I grew up in a home that didn’t necessarily welcome “big” emotions. A majority of the time, my parents were quick to dismiss how I was feeling; blaming it on a “phase” or “hormones” or even playing it down to just “being a girl”.
I can semi-see where they would assume this mentality. I came out of the womb with tears in my eyes. I am an empath and highly-sensitive person by all definition of the term(s). Add anxiety to the mix, and I myself will easily admit that I am a lot to take on. I also realize that it’s difficult to empathize with someone’s feelings without seeming in genuine, especially when it comes to a situation or experience you’ve never had to deal with before, or think is trivial.
When I had my daughter, motherhood gave me this overwhelming pull to do better when it came to not only hearing her voice but listening intently to it and honoring those feelings. It’s something that I battle with, because coddling and acknowledging ride a very fine line. I want her to be fully capable of dusting herself off when she faces adversity, but also want her to know that when she falls, her dad and I will be there open-armed, dust pans in hand.
- Use your words: My girl isn’t quite there yet in terms of vocabulary, however, it’s never too early to start implementing talking it out. When I was a kid, all I wanted was to be heard, even if it sounded stupid to the adults. What may seem like something so insignificant to you, could be tearing our little ones up inside. Keep in mind that these babies have no idea what to do with their feelings. They are raw, unfamiliar, and overwhelming. Your reaction to “spilled milk” will give them to the confidence to problem solve at a calmer, more rational level.
- Be a sportscaster: Give them a play-by-play of what triggered their reaction. Walk them through the situation and then ask them what about it made them so upset. If they can’t articulate, ask questions. By doing this, it not only shows them that you are acknowledging their feelings but also gives them time to process the event and come down from it in a healthy manner.
- Hug it out: Never assume that withholding physical comfort from your kids will make them stronger in the end. Science will tell you that infants and toddlers cannot be “spoiled” by love. If your baby is craving a hug or affection from you, it’s up to us as their parent(s) to pick up on those cues. Even during a temper tantrum, if my daughter wants me to pick her up, I will do so. It’s during that time that I calmly speak to her about why she may be upset, even knowing that she can’t really answer me (be it that she’s only 15 months) It will help develop her communication skills.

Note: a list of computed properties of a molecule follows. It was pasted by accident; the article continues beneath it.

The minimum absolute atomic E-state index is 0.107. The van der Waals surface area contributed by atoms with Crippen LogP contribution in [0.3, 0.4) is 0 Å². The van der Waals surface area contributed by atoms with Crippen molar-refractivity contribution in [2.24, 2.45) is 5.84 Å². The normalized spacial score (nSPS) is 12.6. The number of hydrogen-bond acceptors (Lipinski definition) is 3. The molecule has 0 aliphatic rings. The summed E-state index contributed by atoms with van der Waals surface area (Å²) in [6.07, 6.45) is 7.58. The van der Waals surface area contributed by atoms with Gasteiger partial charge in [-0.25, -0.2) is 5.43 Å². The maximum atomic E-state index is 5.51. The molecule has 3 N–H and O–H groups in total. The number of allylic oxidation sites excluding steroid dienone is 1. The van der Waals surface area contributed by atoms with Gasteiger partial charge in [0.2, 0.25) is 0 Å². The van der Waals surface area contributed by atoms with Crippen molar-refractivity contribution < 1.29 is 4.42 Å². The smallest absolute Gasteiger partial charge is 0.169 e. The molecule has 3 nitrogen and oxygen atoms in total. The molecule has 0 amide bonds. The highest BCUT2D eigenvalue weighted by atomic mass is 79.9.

- Formulate a game-plan: I’m a visual learner, so being able to see things laid out in front of me makes all the difference when it comes to processing information. Sit down with your kiddo (if applicable) and discuss some different ways that they can teach themselves to self-soothe from an emotional episode. Whether it’s counting, reading a book, laying down, writing it in a journal, or listening to music…jot some ideas down, laminate them, and make sure they are accessible for the whole family to see and use. It’s a great way to get everyone involved. If you have a little one, find out what works for them. Distraction is key – coloring, blocks, redirection, whatever works for your
- Take a respite: If all else fails and your kiddo has hit their emotional wall, take a breather. Put your babe in a safe, quiet environment, while you follow suit. Sometimes you can provide all the care and love in the world and it still won’t be enough. That’s okay! Walk away and go have a glass of wine, or don’t. Maybe you like to exercise. And Maybe I like to eat a gallon of cookies ‘n cream ice cream. To each their own…
- Put on your kids shoes: How you feel after a client yells at you for 45 minutes straight is equivalent to how your toddler/kid feels when they stub their toe, or are told that they can’t eat dog food or play in the toilet. Is it the same? Obviously not. But you have to consider the circumstances, even if you don’t understand. Kid life is rough, man.
Parenting sucks in that our kids are a direct reflection of their environment. They are looking at us to inspire, lead, and guide them through everything from the mundane to the unexpected; so our responses to everyday life will leave a lasting impression for them to emulate. This is a blessing and a curse. All you can do is make an effort to ensure that those impressions are ones you’d be proud to pass on or at least make sure that the ones you aren’t so proud of are done when they aren’t around!
Either way, love them hard and embrace their individuality. If they came into the world with big emotions, teach them to use them in a productive and meaningful way, but whatever you do, don’t discredit them.